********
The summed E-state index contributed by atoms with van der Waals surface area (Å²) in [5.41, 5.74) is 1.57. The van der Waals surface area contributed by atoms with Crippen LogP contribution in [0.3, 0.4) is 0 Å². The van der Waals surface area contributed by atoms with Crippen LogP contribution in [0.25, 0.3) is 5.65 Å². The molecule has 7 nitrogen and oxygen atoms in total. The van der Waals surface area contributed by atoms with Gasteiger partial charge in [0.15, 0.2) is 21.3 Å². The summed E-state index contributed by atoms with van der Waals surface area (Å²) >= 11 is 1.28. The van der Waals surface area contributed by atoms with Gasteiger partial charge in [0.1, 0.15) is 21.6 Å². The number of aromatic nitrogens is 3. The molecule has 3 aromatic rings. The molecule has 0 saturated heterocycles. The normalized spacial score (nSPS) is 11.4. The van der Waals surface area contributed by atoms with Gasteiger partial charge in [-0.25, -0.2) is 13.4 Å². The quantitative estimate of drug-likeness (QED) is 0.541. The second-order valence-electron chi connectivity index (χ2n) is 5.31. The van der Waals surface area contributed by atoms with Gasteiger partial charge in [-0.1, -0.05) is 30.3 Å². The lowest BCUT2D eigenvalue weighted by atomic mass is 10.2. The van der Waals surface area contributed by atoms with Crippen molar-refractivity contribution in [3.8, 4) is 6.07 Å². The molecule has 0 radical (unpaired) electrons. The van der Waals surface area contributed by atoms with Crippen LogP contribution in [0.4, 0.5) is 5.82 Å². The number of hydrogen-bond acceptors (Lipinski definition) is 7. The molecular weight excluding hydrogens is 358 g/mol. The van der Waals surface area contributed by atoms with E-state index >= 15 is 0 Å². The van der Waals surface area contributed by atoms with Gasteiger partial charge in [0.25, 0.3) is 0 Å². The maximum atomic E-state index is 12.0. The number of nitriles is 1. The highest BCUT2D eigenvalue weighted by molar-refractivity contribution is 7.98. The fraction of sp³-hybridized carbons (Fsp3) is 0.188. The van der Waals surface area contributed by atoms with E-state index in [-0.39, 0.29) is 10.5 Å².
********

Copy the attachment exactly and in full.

The summed E-state index contributed by atoms with van der Waals surface area (Å²) in [5.41, 5.74) is 1.57. The van der Waals surface area contributed by atoms with Crippen LogP contribution in [0.3, 0.4) is 0 Å². The van der Waals surface area contributed by atoms with Crippen LogP contribution in [0.25, 0.3) is 5.65 Å². The molecule has 7 nitrogen and oxygen atoms in total. The van der Waals surface area contributed by atoms with Gasteiger partial charge in [0.15, 0.2) is 21.3 Å². The summed E-state index contributed by atoms with van der Waals surface area (Å²) >= 11 is 1.28. The van der Waals surface area contributed by atoms with Gasteiger partial charge in [0.1, 0.15) is 21.6 Å². The number of aromatic nitrogens is 3. The molecule has 3 aromatic rings. The molecule has 0 saturated heterocycles. The normalized spacial score (nSPS) is 11.4. The van der Waals surface area contributed by atoms with Gasteiger partial charge in [-0.25, -0.2) is 13.4 Å². The quantitative estimate of drug-likeness (QED) is 0.541. The second-order valence-electron chi connectivity index (χ2n) is 5.31. The van der Waals surface area contributed by atoms with Gasteiger partial charge in [-0.1, -0.05) is 30.3 Å². The lowest BCUT2D eigenvalue weighted by atomic mass is 10.2. The van der Waals surface area contributed by atoms with Crippen molar-refractivity contribution in [3.8, 4) is 6.07 Å². The molecule has 0 radical (unpaired) electrons. The van der Waals surface area contributed by atoms with Crippen LogP contribution in [0.4, 0.5) is 5.82 Å². The number of hydrogen-bond acceptors (Lipinski definition) is 7. The molecular weight excluding hydrogens is 358 g/mol. The van der Waals surface area contributed by atoms with E-state index >= 15 is 0 Å². The van der Waals surface area contributed by atoms with Gasteiger partial charge in [0.25, 0.3) is 0 Å². The maximum atomic E-state index is 12.0. The number of nitriles is 1. The highest BCUT2D eigenvalue weighted by molar-refractivity contribution is 7.98. The fraction of sp³-hybridized carbons (Fsp3) is 0.188. The van der Waals surface area contributed by atoms with E-state index in [-0.39, 0.29) is 10.5 Å².